Review: To Rome With Love

Not quite the reaction Allen should expect from this film.

To Rome With Love


Players: Woody Allen, Alec Baldwin, Roberto Benigni, Penelope Cruz, Judy Davis, Jesse Eisenberg, Ellen Page, Greta Gerwig, Alison Pill

After a return to celebrated form with the romantically nostalgic Midnight in Paris, Woody Allen no doubt thought he was onto a good thing in using European cities as the focus of his cinematic yarns. But alas what was charming and clever in the former, is careless and derivative in To Rome With Love.

We flit randomly between four sets of stories. Woody Allen is a retired opera director who upon hearing his daughter’s father-in law to be singing in the shower is inspired to restart his career. Alec Baldwin is an aimless architect advising a fretful, younger version of himself (Jesse Eisenberg on truly indecisive, insufferable form) on choosing between two women; neither of whom I might add are particularly alluring. (Greta Gerwig as serious student Sally and Ellen Page as mischievous actress Monica – the stereotypes couldn’t be more painfully obvious). Two young newlyweds get separated and each discovers themselves sexually with the help of hooker Penelope Cruz. Oh, and regular working guy Roberto Benigni whom complains that no-one listens to him, one day wakes up as the most famous guy on the planet for absolutely no reason at all. It doesn’t feel as if Allen is scraping the barrel for material here at all.

To exacerbate matters it is utterly indulgent. As if Allen is resting on his laurels and fast-waning reputation to draw in audiences rather than offering a worthwhile plot or in fact any point to making the film whatsoever. Indeed that can be the only reason and perhaps the lure of a paid holiday to Italy that enticed such a star-studded cast.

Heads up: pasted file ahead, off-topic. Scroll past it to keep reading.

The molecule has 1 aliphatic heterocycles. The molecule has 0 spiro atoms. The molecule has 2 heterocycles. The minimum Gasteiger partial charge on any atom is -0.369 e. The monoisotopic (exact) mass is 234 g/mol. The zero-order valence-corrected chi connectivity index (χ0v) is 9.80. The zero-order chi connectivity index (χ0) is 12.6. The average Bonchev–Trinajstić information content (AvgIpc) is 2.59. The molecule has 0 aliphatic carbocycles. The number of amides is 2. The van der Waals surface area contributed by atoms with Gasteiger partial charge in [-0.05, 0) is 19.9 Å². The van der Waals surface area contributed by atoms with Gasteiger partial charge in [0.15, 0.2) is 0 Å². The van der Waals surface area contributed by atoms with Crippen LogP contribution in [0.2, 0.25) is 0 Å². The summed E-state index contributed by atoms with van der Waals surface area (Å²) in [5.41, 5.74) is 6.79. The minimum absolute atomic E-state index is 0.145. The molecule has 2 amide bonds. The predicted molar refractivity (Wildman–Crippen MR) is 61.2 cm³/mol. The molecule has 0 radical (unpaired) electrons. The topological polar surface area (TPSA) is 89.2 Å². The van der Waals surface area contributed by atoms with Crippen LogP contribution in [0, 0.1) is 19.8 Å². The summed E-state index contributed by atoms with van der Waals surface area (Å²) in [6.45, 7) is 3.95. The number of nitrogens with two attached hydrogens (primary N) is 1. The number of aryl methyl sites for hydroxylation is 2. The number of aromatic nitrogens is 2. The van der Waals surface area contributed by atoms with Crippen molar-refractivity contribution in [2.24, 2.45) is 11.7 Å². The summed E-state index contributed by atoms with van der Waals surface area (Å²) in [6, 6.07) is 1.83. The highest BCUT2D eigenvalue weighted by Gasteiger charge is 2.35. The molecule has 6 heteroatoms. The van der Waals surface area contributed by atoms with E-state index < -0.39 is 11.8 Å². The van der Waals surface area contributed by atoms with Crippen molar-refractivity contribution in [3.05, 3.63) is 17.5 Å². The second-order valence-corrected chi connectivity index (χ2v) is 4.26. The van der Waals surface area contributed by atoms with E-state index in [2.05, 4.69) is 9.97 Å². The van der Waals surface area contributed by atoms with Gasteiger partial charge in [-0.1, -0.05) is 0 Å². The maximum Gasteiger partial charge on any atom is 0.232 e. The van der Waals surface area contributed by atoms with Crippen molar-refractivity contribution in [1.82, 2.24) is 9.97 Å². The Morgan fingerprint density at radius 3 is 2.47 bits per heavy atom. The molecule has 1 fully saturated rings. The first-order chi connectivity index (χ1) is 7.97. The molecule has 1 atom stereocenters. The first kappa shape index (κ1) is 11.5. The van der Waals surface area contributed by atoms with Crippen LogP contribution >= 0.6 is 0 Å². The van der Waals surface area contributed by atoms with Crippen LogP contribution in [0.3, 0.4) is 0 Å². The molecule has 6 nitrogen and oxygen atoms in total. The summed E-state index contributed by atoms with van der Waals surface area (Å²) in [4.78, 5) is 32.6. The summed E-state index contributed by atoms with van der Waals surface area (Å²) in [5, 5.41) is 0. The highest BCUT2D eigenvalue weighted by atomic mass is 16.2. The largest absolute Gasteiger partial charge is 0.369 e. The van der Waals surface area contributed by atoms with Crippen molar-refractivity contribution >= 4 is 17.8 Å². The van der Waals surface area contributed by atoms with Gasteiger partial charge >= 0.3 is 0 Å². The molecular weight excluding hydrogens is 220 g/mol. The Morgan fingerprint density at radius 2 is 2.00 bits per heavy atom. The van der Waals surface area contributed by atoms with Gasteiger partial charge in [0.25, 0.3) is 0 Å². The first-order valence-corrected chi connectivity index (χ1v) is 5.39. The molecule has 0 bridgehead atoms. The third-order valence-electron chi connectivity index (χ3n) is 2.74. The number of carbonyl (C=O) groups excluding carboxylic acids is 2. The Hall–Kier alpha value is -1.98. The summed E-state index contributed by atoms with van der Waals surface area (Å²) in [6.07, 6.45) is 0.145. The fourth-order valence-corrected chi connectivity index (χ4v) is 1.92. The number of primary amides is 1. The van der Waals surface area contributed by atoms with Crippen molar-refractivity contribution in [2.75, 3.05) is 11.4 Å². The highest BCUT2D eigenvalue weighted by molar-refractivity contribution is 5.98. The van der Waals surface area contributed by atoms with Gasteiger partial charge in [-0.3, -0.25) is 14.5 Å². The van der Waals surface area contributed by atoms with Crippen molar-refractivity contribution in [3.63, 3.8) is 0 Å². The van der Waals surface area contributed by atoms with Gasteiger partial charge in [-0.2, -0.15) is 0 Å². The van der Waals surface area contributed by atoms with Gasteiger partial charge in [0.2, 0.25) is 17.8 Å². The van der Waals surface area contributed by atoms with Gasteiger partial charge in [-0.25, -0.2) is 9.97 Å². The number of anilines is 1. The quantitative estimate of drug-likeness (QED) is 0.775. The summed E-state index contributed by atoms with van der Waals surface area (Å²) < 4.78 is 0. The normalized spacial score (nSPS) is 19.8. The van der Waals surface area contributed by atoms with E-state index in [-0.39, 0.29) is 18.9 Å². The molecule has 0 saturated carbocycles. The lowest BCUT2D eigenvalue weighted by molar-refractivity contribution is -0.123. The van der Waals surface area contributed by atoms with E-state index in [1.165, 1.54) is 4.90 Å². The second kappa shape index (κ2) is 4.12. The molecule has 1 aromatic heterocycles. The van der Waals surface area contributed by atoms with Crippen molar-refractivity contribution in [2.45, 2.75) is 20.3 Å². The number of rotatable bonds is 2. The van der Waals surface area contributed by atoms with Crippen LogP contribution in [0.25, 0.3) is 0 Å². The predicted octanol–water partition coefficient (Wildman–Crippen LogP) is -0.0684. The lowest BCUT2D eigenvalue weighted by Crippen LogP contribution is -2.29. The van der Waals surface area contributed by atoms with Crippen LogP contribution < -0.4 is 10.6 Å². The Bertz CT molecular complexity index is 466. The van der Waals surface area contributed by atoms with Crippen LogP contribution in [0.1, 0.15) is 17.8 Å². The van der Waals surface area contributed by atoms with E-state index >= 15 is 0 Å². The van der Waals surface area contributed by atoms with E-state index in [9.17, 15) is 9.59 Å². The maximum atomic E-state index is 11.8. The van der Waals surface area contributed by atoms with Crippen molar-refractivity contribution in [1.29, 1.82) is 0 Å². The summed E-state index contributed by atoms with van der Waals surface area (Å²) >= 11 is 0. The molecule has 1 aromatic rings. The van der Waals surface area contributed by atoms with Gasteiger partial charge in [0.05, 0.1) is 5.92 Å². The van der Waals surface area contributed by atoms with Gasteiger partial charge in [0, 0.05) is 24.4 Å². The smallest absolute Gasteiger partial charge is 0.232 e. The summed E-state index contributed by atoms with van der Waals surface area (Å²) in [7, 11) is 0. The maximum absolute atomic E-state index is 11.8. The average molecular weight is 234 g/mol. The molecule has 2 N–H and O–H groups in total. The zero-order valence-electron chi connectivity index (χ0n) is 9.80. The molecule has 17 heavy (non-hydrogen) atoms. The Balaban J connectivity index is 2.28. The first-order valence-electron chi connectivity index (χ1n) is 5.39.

Rome itself is the only saving grace, which is admittedly beautiful shot. But even then we see it as a tourist might, stopping by the Colloseum, the Trevi Fountain, a storm-surrounded Pantheon and ivy-lined cobbled streets. Rome is glorified but not discovered. Allen pans around the city as if flicking through a handful of postcards and the stories themselves have no real attachment to it.

Whereas Paris really was a muse for the writers such as Hemingway and Fitzgerald that featured in Midnight in Paris, you get the feeling this could have been set anywhere. There is no real narrative or interconnection between the four seemingly random vignettes. And what’s worse the characters in them are unlikeable, anxious, neurotic and morally vacuous. The complete lack of resolution or significance to the stories may be acceptable had they been enjoyable to engage with, but the characters talk too much, whine and actually have nothing much to say.

Whilst Baldwin and Cruz clearly have fun with their roles and Benigni playing the fool as he does best, everyone else are cookie-cutter caricatures for which there is little time or reason for sympathy or attachment.

Allen touches upon some more meaningful themes – the tenuousness and idiocy of celebrity, cross-cultural communication, the hardship of marriage and love and all that jazz, but by leaving ends untied and stories hurried, it has more holes in it than a perfectly baked focaccia bread.

And did I mention this was meant to be a comedy? You might be laughing at the sheer insanity of it all, but not at the jokes themselves let me assure you.

Under-written, uneven and un-enchanting.


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